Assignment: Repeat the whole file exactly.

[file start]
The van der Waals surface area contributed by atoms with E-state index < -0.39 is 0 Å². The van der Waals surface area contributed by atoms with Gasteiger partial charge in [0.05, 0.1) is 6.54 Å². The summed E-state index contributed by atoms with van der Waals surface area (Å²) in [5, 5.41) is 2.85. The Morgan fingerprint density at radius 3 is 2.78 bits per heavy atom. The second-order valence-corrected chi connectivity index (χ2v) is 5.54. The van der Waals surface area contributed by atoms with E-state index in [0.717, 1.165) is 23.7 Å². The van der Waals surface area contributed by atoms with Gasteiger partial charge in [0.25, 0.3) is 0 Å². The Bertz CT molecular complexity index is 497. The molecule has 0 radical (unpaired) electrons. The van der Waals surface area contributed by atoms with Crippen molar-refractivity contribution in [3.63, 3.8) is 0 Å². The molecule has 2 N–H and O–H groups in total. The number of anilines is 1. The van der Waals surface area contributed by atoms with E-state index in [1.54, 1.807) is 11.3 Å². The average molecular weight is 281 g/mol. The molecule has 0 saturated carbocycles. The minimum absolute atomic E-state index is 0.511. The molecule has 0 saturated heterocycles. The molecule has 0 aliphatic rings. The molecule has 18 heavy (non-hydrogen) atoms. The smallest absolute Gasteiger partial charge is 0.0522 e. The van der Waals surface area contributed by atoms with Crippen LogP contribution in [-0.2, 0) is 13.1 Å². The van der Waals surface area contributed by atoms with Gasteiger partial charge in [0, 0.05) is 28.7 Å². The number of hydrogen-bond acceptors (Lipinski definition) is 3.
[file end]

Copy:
The van der Waals surface area contributed by atoms with E-state index < -0.39 is 0 Å². The van der Waals surface area contributed by atoms with Gasteiger partial charge in [0.05, 0.1) is 6.54 Å². The summed E-state index contributed by atoms with van der Waals surface area (Å²) in [5, 5.41) is 2.85. The Morgan fingerprint density at radius 3 is 2.78 bits per heavy atom. The second-order valence-corrected chi connectivity index (χ2v) is 5.54. The van der Waals surface area contributed by atoms with E-state index in [0.717, 1.165) is 23.7 Å². The van der Waals surface area contributed by atoms with Gasteiger partial charge in [0.25, 0.3) is 0 Å². The Bertz CT molecular complexity index is 497. The molecule has 0 radical (unpaired) electrons. The van der Waals surface area contributed by atoms with Crippen molar-refractivity contribution in [3.63, 3.8) is 0 Å². The molecule has 2 N–H and O–H groups in total. The number of anilines is 1. The van der Waals surface area contributed by atoms with E-state index in [1.54, 1.807) is 11.3 Å². The average molecular weight is 281 g/mol. The molecule has 0 saturated carbocycles. The minimum absolute atomic E-state index is 0.511. The molecule has 0 saturated heterocycles. The molecule has 0 aliphatic rings. The molecule has 18 heavy (non-hydrogen) atoms. The smallest absolute Gasteiger partial charge is 0.0522 e. The van der Waals surface area contributed by atoms with Crippen LogP contribution in [-0.2, 0) is 13.1 Å². The van der Waals surface area contributed by atoms with Gasteiger partial charge in [0, 0.05) is 28.7 Å². The number of hydrogen-bond acceptors (Lipinski definition) is 3.